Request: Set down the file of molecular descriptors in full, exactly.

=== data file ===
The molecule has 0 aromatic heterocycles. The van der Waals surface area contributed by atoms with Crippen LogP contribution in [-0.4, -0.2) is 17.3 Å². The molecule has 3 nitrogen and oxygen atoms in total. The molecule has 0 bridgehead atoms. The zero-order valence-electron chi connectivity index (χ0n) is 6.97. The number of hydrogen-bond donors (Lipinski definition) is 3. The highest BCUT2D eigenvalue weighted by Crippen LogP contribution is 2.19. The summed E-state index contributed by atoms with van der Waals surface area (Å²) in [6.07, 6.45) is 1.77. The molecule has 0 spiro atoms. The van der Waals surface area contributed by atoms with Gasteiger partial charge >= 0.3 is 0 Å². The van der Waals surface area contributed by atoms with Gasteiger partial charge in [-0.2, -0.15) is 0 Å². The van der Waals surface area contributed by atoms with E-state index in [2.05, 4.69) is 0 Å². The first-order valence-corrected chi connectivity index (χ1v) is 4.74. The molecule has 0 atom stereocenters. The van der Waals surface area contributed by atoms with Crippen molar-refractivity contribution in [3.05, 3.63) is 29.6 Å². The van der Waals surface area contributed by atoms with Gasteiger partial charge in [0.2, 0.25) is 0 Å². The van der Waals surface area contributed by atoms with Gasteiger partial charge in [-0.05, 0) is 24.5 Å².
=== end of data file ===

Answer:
The molecule has 0 aromatic heterocycles. The van der Waals surface area contributed by atoms with Crippen LogP contribution in [-0.4, -0.2) is 17.3 Å². The molecule has 3 nitrogen and oxygen atoms in total. The molecule has 0 bridgehead atoms. The zero-order valence-electron chi connectivity index (χ0n) is 6.97. The number of hydrogen-bond donors (Lipinski definition) is 3. The highest BCUT2D eigenvalue weighted by Crippen LogP contribution is 2.19. The summed E-state index contributed by atoms with van der Waals surface area (Å²) in [6.07, 6.45) is 1.77. The molecule has 0 spiro atoms. The van der Waals surface area contributed by atoms with Gasteiger partial charge >= 0.3 is 0 Å². The van der Waals surface area contributed by atoms with Gasteiger partial charge in [-0.2, -0.15) is 0 Å². The van der Waals surface area contributed by atoms with E-state index in [2.05, 4.69) is 0 Å². The first-order valence-corrected chi connectivity index (χ1v) is 4.74. The molecule has 0 atom stereocenters. The van der Waals surface area contributed by atoms with Crippen molar-refractivity contribution in [3.05, 3.63) is 29.6 Å². The van der Waals surface area contributed by atoms with Gasteiger partial charge in [0.2, 0.25) is 0 Å². The van der Waals surface area contributed by atoms with Gasteiger partial charge in [-0.05, 0) is 24.5 Å².